and achieving its goal will
then be postponed for ever. Besides,
such approach may lead to the
loss of clear responsibility, or motivation,
Whether it will
be published in paper or in electronic
form, or forms, using
which model of copywright, will be decided
Avigdor M. Mevorach, Process QA Manager, Mobileye
David Hayman, Chair of ANZTB, Quality Assurance
Practice Manager Vodafone New Zealand
Declan Kavanagh, Strategic Business & IT
Derk-Jan de Grood, Holland
Edward Bishop, UK
Florian Fieber, Senior Consultant and Trainer,
Loyal Team GmbH
Ladislau Szilagyi, EuroQST, www.euroqst.ro,
Richard Taylor, Independent Consultant, UK
Tilo Linz, imbus AG, Germany
Aleksander Lipski, Poland
Dorothy Graham, software testing consultant,
speaker and author UK
Ewa Wardza│a, Independent Consultant,
Mats Wessberg, Sweden
Paul Mansell, www.thetestingrebel.com,
Piotr Kundu, Sweden
|Part 1: The Context [~10%]
Production Process and Quality Control
1.1.1 From Tribal Tools to
Software Industry: Development or Stagnation?
1.1.2 From Art and Craft to Mass Production and
1.1.3 The Deming Revolution
1.1.4 Is Software Really Special?
Chapter 1.2: History of Software
Engineering and Software Testing
1.2.1 Changing Business Context of
Software and Computers
1.2.2 From Manhattan Project to TDD
and Exploratory: the Evolution
1.2.3 Social and Political
History of Software Testing: Trends, People and
1.2.4 Is It Programming,
Computer Science or System Engineering?
1.2.5 The Rise and Fall of
Software Testing Profession
1.2.6 Is Agile Really Agile, Is
Exploratory Really Special?
Chapter 1.3: Basic
Principles of Quality Assurance and Quality Control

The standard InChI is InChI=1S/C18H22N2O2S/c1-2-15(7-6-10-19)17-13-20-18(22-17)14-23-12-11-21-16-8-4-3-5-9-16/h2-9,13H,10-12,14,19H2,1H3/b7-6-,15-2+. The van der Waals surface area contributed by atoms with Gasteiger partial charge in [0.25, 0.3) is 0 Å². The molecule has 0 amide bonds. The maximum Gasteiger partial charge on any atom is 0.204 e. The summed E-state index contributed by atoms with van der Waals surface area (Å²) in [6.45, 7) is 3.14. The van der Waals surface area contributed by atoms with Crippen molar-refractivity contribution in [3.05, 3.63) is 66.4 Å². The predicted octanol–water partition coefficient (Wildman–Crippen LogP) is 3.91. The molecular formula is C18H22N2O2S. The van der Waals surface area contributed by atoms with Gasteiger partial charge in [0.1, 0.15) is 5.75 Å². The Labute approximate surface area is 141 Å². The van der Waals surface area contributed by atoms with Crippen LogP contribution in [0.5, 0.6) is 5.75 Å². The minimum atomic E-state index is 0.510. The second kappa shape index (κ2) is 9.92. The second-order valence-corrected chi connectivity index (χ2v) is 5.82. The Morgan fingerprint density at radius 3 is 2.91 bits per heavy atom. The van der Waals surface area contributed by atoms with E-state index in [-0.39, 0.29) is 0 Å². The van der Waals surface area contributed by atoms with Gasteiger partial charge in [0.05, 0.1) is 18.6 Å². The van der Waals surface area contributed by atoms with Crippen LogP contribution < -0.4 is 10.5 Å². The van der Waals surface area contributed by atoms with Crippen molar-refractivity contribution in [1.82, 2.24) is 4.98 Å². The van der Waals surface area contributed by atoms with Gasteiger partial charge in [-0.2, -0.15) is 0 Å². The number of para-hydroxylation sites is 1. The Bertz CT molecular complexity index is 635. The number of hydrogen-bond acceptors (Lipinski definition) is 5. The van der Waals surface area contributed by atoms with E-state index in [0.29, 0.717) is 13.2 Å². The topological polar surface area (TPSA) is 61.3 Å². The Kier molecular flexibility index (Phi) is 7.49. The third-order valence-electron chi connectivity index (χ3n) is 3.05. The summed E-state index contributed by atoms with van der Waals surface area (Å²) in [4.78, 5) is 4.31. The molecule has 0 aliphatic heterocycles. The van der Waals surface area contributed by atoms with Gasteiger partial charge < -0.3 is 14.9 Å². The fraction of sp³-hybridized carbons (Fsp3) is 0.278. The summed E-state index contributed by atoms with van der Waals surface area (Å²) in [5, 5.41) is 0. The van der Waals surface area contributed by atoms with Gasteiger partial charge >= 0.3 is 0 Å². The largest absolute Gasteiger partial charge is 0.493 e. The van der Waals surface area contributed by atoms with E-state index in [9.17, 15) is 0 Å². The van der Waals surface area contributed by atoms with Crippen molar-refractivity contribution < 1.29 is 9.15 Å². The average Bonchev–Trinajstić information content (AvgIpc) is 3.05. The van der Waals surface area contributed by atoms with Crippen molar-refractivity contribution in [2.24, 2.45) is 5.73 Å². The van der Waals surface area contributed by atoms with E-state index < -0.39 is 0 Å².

Principles, or Basic Misunderstandings?
1.3.2 How Do We Know It? Is This
Knowledge True, Is It Scientific?
Confusion: Project Management, Risk Management,
Testing, Requirements Engineering
1.4: Product, Project and Process Testing
What Is Product Quality?
1.4.2 Testing as Product Quality Measurement
1.4.3 Testing and Project Measurement
1.4.4 Testing as Process Measurement and
What to Test? Test Analysis and Design Methods
How Much Checking Makes Sense? Risk-based Answer
Chapter 2.2 Basic
Classification Is the Entry Point to Understanding
The Sources of Test Design Knowledge
Black and White and Many Shades
Models, Half-Models and Mental Models
Basis? What Test Basis?
Who Shall Design?
The Myth of Independent Testing
Is It Test Design, or Test Organization?
Testing and Automatic Test
2.5 How to Design Test Cases? Algorithms,
Heuristics, Intuition, Creativity, Randomness and Quackery
2.6 When to
2.6.1 As Early As Possible?
2.6.2 Depending on the Life Cycle?
2.6.3 Agile Testing, Is There Any?
2.6.4 Yes, During Test Execution as Well
2.7 Test Design for
Different Test Goals
2.7.1 Test Design for Different
2.7.1.A Principles of
Performance Test Design
2.7.2 Test Design for Various Project
2.7.1.B Principles of Usability Testing
2.7.1.C Security Testing - Is Penetration Testing
2.7.1.D There Are Hundreds of Quality Attributes - So
2.7.1.E Testing Tests: Bug Mutations
2.7.2.A Dynamic Analysis,
Regression, Confirmation, Smoke, and Acceptance Testing
- Do They Require Special Test Design?
2.7.2.B Test Design for Dynamic and Static Testing
2.7.2.C Rules of Static Analysis
2.7.2.D Designing for Different Test Levels and Test
2.8 Test Design for Various Domains
2.8.1 Testing Safety-Critical
2.8.2 How to Test Real-Time Systems?
2.8.3 Test Design Principles for Embedded Systems
2.8.3 From Here to Infinity: Business, Financial,
Medical, Insurance, Games, Web Applications...
Test Design for Various Technologies and Architectures
2.9.1 Web Testing, Mobile
Testing, Database Testing - Where Does It All End?
2.9.2 Testing Documents and Models
2.9.3 SOA, Web Services, Cloud
2.9.4 Hardware Platform: Boards, Displays, Data
2.9.5 Programming Languages